I met John very early in my career as a time management trainer and speaker. He had put himself through university by doing casual farm work. His story about how to teach someone a new task is still as vivid as the day he told it.
It was his first uni summer holidays. John's dad had a small diary farm - not big enough for him to afford to employ his son, so John decided to seek work with a hay contractor.
As it happened, two local gangs were advertising for someone to drive their bailers. He showed up for the first appointment.
'Right, young man,' said the gang boss. 'Stand on the foot plate and I'll show you what to do.' They did a few loops round the paddock, heavy bailer clunking along behind, hay sucking in, bales popping out. 'Now it's your turn. Let's see what you can do.'
John and the boss changed spots. As you'd expect, he was a bit nervous.
The experience was fraught with tension.
'No, that's not good enough. Stop, back up, get that bit you've missed.' (If you've ever tried to manoeuvre heavy machines around tight corners you'll know it's easier to say than do!)
After a few rounds of constant corrections and increasing frustration from the very exacting boss, John's competence and confidence went off for a cup of tea, leaving a very tense and nervous young man at the tractor wheel making more and more mistakes.
Eventually the man said, 'That'll do. Don't call me, I'll call you'.
A very despondent John went home to shovel cow shit.
The next morning, quite apprehensive after the previous day's experience, he rocked up for a trial with the second contractor. It started out in a similar way.
He perched beside the boss and watched. Then the tractor pulled up and the boss gave up his seat, waving John into it. To his surprise the older man didn't then re-position himself on the foot plate.
Instead he said, 'I've got to pop up to the shed to get something - I'll be about 20 minutes. Have a play round the corners of this paddock. When I come back I'll help you with anything you haven't worked out.'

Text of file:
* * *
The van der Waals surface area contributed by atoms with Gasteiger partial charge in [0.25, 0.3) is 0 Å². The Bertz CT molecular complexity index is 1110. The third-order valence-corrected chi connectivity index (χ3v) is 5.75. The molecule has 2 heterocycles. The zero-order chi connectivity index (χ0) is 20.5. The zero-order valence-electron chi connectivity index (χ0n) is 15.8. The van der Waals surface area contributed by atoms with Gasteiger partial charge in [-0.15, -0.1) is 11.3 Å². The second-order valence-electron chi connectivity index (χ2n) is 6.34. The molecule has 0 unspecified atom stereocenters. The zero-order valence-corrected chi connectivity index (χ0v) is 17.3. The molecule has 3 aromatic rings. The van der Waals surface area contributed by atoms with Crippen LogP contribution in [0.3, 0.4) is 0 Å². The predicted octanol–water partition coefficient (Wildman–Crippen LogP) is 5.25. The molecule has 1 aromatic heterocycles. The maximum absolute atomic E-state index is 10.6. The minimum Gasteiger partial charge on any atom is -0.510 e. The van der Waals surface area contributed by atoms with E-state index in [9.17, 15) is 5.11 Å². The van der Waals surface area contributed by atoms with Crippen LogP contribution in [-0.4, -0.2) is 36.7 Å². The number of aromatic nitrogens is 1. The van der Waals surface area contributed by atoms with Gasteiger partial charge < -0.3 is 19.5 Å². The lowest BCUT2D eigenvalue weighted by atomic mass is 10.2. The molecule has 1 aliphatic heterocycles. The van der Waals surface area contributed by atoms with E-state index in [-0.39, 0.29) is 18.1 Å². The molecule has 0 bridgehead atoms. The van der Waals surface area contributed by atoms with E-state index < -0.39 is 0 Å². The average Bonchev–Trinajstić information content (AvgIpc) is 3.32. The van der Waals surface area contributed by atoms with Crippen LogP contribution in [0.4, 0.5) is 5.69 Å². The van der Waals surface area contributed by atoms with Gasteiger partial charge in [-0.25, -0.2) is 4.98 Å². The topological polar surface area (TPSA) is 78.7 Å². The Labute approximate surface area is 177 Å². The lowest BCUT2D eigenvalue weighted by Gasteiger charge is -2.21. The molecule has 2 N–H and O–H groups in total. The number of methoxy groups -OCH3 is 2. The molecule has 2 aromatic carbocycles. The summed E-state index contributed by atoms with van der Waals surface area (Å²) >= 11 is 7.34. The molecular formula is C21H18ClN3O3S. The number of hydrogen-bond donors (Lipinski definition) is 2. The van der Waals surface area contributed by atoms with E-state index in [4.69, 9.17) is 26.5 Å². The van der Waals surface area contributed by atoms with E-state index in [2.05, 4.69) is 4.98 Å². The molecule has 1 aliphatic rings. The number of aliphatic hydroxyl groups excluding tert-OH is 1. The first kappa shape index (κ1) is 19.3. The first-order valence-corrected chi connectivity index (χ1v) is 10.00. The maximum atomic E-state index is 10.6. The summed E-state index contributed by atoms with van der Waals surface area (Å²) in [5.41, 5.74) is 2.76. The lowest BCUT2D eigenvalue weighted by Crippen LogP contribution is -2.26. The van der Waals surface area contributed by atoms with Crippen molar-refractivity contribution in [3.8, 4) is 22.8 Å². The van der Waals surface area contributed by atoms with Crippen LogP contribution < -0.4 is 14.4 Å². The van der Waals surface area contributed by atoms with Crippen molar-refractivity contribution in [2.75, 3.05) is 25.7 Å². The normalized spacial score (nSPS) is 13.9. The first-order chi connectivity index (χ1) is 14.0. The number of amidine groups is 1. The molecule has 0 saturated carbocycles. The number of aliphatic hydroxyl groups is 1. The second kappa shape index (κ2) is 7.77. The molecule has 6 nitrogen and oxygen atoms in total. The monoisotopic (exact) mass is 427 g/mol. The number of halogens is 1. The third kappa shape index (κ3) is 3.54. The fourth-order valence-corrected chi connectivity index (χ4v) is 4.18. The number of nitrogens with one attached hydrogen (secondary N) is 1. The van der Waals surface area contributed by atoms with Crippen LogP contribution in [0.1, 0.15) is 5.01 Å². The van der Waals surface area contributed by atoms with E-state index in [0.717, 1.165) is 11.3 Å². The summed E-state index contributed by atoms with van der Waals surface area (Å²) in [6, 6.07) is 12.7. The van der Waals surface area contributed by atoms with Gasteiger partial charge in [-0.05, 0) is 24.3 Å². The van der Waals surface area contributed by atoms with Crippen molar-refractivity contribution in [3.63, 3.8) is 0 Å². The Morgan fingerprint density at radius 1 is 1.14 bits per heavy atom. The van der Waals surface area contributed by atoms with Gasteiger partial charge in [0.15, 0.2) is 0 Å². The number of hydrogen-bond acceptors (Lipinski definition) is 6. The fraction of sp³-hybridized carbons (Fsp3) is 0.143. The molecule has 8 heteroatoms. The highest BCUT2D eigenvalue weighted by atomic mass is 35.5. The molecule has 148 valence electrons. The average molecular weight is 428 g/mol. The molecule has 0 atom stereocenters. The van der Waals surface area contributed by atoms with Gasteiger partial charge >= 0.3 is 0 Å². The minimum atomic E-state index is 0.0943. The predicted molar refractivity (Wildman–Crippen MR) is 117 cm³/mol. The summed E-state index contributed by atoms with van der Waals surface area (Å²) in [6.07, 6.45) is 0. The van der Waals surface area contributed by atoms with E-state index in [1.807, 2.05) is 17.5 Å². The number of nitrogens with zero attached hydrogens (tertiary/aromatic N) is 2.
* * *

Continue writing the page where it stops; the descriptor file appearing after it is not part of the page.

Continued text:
25 minutes later John found the contractor, leaning on the fence. By that time he'd made a few mistakes, sorted out most of them, and was feeling much more capable of doing a good job.
That summer was a great one. He really enjoyed working for an excellent boss who understood the fine art of how to give a new employee just the right amount of support and encouragement.
Whatever we focus on enlarges. Said another way, we get what we expect. The first chap expected mistakes and focused on them - consequently he saw plenty. The second one expected John to master the task after an appropriate amount of teaching. He focused on the good outcomes, and consequently got excellent success.
2. Give people time and space to learn from their mistakes, without standing over them. (Of course, it's the boss's responsibility to make sure that possible errors are something you can live with!)
Think of how you feel when someone with a critical eye watches you try a new task - for most of us, our nervous system shuts down. (At a boat ramp near us I've watched a number of nervous boaties bring in new boats when there's a queue of others waiting to either enter or leave the water. Glad it wasn't me!)
Micro-management causes stress. A relaxed attitude is an important tool to gain relaxed and competent staff.